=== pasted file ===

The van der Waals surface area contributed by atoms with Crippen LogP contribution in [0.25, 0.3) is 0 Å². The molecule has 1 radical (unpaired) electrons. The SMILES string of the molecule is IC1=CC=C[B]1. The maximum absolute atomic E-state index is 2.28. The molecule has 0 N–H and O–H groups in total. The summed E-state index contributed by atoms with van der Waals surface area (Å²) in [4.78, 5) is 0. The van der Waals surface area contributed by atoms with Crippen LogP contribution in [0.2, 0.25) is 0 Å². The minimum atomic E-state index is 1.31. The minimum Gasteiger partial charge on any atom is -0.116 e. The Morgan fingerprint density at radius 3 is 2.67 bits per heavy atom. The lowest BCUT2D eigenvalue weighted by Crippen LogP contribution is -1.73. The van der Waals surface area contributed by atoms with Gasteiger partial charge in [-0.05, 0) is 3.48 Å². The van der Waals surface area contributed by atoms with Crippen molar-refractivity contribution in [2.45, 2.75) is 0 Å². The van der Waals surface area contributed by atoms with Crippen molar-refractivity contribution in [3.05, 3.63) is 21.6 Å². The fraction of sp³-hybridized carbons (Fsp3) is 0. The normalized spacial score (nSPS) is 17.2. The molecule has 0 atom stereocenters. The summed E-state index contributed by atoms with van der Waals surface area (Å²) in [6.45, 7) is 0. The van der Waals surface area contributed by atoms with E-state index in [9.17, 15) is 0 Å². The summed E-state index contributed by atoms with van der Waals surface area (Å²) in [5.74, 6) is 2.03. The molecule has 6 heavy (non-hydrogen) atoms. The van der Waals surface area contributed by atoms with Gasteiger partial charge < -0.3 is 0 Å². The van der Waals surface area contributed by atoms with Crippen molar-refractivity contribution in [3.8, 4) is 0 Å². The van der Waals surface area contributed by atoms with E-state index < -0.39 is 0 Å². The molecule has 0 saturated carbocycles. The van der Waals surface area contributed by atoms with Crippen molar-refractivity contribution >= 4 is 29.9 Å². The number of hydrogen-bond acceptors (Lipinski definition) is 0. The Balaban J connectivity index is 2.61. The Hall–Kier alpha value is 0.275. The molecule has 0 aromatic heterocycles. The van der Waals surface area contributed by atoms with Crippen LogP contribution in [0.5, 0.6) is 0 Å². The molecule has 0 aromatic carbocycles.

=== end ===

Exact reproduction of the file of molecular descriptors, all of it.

The van der Waals surface area contributed by atoms with Crippen LogP contribution in [0.25, 0.3) is 0 Å². The molecule has 1 radical (unpaired) electrons. The SMILES string of the molecule is IC1=CC=C[B]1. The maximum absolute atomic E-state index is 2.28. The molecule has 0 N–H and O–H groups in total. The summed E-state index contributed by atoms with van der Waals surface area (Å²) in [4.78, 5) is 0. The van der Waals surface area contributed by atoms with Crippen LogP contribution in [0.2, 0.25) is 0 Å². The minimum atomic E-state index is 1.31. The minimum Gasteiger partial charge on any atom is -0.116 e. The Morgan fingerprint density at radius 3 is 2.67 bits per heavy atom. The lowest BCUT2D eigenvalue weighted by Crippen LogP contribution is -1.73. The van der Waals surface area contributed by atoms with Gasteiger partial charge in [-0.05, 0) is 3.48 Å². The van der Waals surface area contributed by atoms with Crippen molar-refractivity contribution in [2.45, 2.75) is 0 Å². The van der Waals surface area contributed by atoms with Crippen molar-refractivity contribution in [3.05, 3.63) is 21.6 Å². The fraction of sp³-hybridized carbons (Fsp3) is 0. The normalized spacial score (nSPS) is 17.2. The molecule has 0 atom stereocenters. The summed E-state index contributed by atoms with van der Waals surface area (Å²) in [6.45, 7) is 0. The van der Waals surface area contributed by atoms with E-state index in [9.17, 15) is 0 Å². The summed E-state index contributed by atoms with van der Waals surface area (Å²) in [5.74, 6) is 2.03. The molecule has 6 heavy (non-hydrogen) atoms. The van der Waals surface area contributed by atoms with Gasteiger partial charge < -0.3 is 0 Å². The van der Waals surface area contributed by atoms with Crippen molar-refractivity contribution in [3.8, 4) is 0 Å². The van der Waals surface area contributed by atoms with E-state index < -0.39 is 0 Å². The molecule has 0 saturated carbocycles. The van der Waals surface area contributed by atoms with Crippen molar-refractivity contribution >= 4 is 29.9 Å². The number of hydrogen-bond acceptors (Lipinski definition) is 0. The Balaban J connectivity index is 2.61. The Hall–Kier alpha value is 0.275. The molecule has 0 aromatic heterocycles. The van der Waals surface area contributed by atoms with Crippen LogP contribution in [0.5, 0.6) is 0 Å². The molecule has 0 aromatic carbocycles.